Does my insurance cover dental services?
Yes. Your insurance covers medically necessary dental services. The following list of services is available to you:
- 1 complete exam of your teeth every three years to see if you have any problems or need any new teeth
- 2 visits to see the dentist per year
- 2 Assessments of your teeth per year
- 2 screenings of your teeth per year
- 2 cleanings of your teeth per year
- 2 dental x-rays (pictures) per year
- Endodontic services (such as root canals, dental implants)
- Orthodontic services (such as braces and retainers)
- Surgical and restorative procedures (such as crowns)
Your insurance will always cover relief of pain and infections in your teeth, fixing your teeth, keeping your teeth healthy, and medically necessary orthodontic services. This means that your insurance will pay for braces if they are medically necessary. The doctor looking at your teeth will tell you if it is medically necessary for you to get braces. Usually, it is medically necessary if you have problems talking, eating, or swallowing.
Does my insurance cover birth control?
Yes. Your insurance allows for one supply of birth control every month.
What happens if I need treatment that isn’t covered by my insurance?
Your insurance has to provide you with any care that you need, even if your insurance plan might not usually pay for the treatment. Your caregiver and/or medical consenter, and doctor will need to talk to each other and help you get coverage if it is medically necessary. If you think you have been denied services that Medicaid should be paying for, you can file a complaint HERE. If you file a complaint, the situation will be reviewed to see if you should be getting the medical services you were denied.
What if I don’t want to talk to the doctor in English?
Your insurance will give you services that interpret the English to another language. Talk to your caregiver and/or medical consenter about asking for an interpreter the next time you talk to your doctor.
What do I do if it is hard for me and my guardian to get to my appointments?
Your insurance offers help for you to get to your appointments even when they are not an emergency. This may include bus fare, vans, taxis, etc. If your insurance is through Sunshine Health, you must get permission, and call LogistiCare’s customer service at 1-877-659-8420.
How can I get tylenol/cough medicine/allergy medicine?
Your caregiver must get you any medicines you need, but there are some options to get extra money for over-the-counter medications. Florida Medicaid plans might pay for drugs that you can buy without a prescription. For example, under Sunshine Health, your guardian can ask for an extra $25 every month for “over the counter” medical supplies which are ordered from a Sunshine Health catalogue. You can have your caregiver get over-the-counter products such as vitamins, aspirin, some birth control products, and Band-Aids by calling 1-866-577-9010 to ask for the items be mailed to you. If you think your caregiver is not giving you the medical supplies you need, you should talk to your guardian ad litem, case manager, the judge at your next court hearing, or another adult that you trust.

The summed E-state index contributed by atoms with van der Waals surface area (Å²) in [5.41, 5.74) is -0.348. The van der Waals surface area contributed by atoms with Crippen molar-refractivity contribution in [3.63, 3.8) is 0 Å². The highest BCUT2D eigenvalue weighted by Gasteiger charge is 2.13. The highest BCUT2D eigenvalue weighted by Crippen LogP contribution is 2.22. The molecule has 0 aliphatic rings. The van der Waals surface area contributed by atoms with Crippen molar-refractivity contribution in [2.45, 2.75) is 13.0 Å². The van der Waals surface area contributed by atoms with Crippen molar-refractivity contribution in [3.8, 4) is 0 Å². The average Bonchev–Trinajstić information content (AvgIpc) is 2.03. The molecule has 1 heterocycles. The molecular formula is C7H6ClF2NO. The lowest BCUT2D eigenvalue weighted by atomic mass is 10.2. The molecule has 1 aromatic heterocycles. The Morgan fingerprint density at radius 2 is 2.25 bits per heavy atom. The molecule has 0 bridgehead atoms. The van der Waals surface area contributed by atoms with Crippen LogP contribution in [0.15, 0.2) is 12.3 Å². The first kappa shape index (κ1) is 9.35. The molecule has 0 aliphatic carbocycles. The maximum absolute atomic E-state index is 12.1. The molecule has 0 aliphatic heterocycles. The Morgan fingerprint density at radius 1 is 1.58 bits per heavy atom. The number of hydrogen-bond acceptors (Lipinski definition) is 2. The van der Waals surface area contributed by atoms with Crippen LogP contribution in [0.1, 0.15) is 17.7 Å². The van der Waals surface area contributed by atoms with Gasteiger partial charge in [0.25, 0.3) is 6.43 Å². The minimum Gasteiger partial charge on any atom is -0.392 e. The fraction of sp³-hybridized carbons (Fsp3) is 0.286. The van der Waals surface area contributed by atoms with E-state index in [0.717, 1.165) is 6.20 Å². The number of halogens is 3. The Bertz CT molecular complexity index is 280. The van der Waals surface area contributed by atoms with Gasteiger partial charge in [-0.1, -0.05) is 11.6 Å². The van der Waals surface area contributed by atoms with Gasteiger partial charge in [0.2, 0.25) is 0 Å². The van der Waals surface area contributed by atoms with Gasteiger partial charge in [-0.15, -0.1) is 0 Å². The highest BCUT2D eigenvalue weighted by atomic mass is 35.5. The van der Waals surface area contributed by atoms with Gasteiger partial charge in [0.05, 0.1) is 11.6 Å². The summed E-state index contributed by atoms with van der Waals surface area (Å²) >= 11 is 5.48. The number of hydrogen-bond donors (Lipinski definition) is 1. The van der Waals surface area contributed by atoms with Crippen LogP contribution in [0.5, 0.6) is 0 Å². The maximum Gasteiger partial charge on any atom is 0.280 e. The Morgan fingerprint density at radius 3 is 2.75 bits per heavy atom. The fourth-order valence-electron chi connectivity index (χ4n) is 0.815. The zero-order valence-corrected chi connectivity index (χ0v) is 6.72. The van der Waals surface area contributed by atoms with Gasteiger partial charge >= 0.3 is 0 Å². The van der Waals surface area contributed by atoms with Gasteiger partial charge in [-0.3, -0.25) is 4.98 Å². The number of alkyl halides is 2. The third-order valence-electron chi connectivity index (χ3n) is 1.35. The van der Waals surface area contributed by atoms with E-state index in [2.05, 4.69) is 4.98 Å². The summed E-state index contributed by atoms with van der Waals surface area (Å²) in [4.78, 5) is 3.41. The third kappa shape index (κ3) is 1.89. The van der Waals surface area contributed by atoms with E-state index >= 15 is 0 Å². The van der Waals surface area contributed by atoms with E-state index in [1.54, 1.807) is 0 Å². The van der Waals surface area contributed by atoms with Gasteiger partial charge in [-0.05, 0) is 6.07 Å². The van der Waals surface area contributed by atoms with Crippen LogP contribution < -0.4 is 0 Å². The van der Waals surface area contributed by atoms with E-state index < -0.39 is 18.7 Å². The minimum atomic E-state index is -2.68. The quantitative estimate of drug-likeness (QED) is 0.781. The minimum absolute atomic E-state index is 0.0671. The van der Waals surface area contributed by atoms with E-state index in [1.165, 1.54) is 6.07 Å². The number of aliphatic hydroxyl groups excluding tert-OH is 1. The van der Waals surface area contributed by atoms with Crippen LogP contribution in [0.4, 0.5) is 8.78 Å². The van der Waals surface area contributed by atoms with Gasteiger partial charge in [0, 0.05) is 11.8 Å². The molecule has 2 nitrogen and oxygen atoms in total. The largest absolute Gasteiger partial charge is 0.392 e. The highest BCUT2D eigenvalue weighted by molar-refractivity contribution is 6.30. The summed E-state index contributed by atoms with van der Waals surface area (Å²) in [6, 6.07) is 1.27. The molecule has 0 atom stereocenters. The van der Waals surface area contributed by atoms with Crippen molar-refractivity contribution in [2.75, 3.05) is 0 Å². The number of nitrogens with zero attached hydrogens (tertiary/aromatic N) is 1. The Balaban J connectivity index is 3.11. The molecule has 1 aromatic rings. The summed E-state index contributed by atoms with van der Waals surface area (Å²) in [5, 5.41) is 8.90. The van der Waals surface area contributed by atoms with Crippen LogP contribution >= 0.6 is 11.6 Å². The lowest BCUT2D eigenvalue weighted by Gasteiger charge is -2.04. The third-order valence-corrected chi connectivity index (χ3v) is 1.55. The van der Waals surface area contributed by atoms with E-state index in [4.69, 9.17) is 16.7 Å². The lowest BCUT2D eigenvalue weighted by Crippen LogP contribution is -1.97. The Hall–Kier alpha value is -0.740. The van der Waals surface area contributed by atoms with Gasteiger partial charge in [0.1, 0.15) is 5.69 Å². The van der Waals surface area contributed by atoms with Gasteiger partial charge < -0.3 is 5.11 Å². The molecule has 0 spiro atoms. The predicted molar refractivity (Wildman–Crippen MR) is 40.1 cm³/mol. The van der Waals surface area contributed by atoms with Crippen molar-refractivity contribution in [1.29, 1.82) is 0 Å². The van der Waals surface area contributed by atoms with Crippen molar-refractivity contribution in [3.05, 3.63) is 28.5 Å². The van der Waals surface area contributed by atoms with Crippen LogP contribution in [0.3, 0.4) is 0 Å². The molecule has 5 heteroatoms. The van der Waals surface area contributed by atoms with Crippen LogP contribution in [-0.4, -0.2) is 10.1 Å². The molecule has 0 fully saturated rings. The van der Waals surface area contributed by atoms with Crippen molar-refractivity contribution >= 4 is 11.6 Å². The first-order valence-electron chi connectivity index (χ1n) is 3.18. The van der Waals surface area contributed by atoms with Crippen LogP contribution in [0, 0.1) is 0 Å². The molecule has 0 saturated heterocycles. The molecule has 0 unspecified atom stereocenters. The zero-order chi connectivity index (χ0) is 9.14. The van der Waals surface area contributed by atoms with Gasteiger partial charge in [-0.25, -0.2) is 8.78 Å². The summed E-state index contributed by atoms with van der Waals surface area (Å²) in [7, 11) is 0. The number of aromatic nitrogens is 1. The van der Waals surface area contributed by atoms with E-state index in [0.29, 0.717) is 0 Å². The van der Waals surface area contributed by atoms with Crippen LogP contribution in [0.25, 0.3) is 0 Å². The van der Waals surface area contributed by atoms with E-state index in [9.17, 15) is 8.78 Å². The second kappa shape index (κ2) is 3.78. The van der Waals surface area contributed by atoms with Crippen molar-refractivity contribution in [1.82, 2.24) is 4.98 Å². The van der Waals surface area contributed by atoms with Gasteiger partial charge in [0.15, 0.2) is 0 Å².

What are my options if I think the doctor may be wrong about what is making me sick?
Your insurance lets you get a “second opinion”, which means another doctor will see what is making you sick. If you don’t agree with your doctor, you can ask your caregiver or case manager to see another doctor. You can also bring this issue up to your Guardian ad litem or attorney if you have one, and/or the judge at your next court hearing.
What if I don’t like my doctor and I would like a different one?
Your insurance lets you change your doctor at any time if you want to. To change your doctor, you need to tell your medical consenter and guardian what the problem is with your current doctor and ask them to find you a new one who is covered by your insurance. If you know of a doctor that you want to see, tell them that too. You, or your medical consenter can get information regarding your options by calling the Medicaid Options toll-free help line at 888-367-6554.
What happens if I don’t agree with a decision that my medical consenter/caregiver has made for me?
Try telling them why you believe they are wrong and listen to why they made that decision. You may be able to agree on a decision. If you still do not agree with them, you can talk to another adult that you trust and that can help you. You can also speak to your Guardian ad litem or attorney if you have one, or the judge at the next court hearing.
What happens to my insurance when I turn 18?
If you were getting insurance from Medicaid, including Sunshine Health, when you age out of foster care, you can get Medicaid until you turn 26.
42 U.S.C. sec. 1395dd, Fla. Stat. sec. 39.407, 395.002, 409.905, 641.51, 743.064, 766.103, 984.19, Fla. Admin. Code R. 59G- 1.050, 1.058, 4.030, 4.060, 4.330, 4.340, 5.020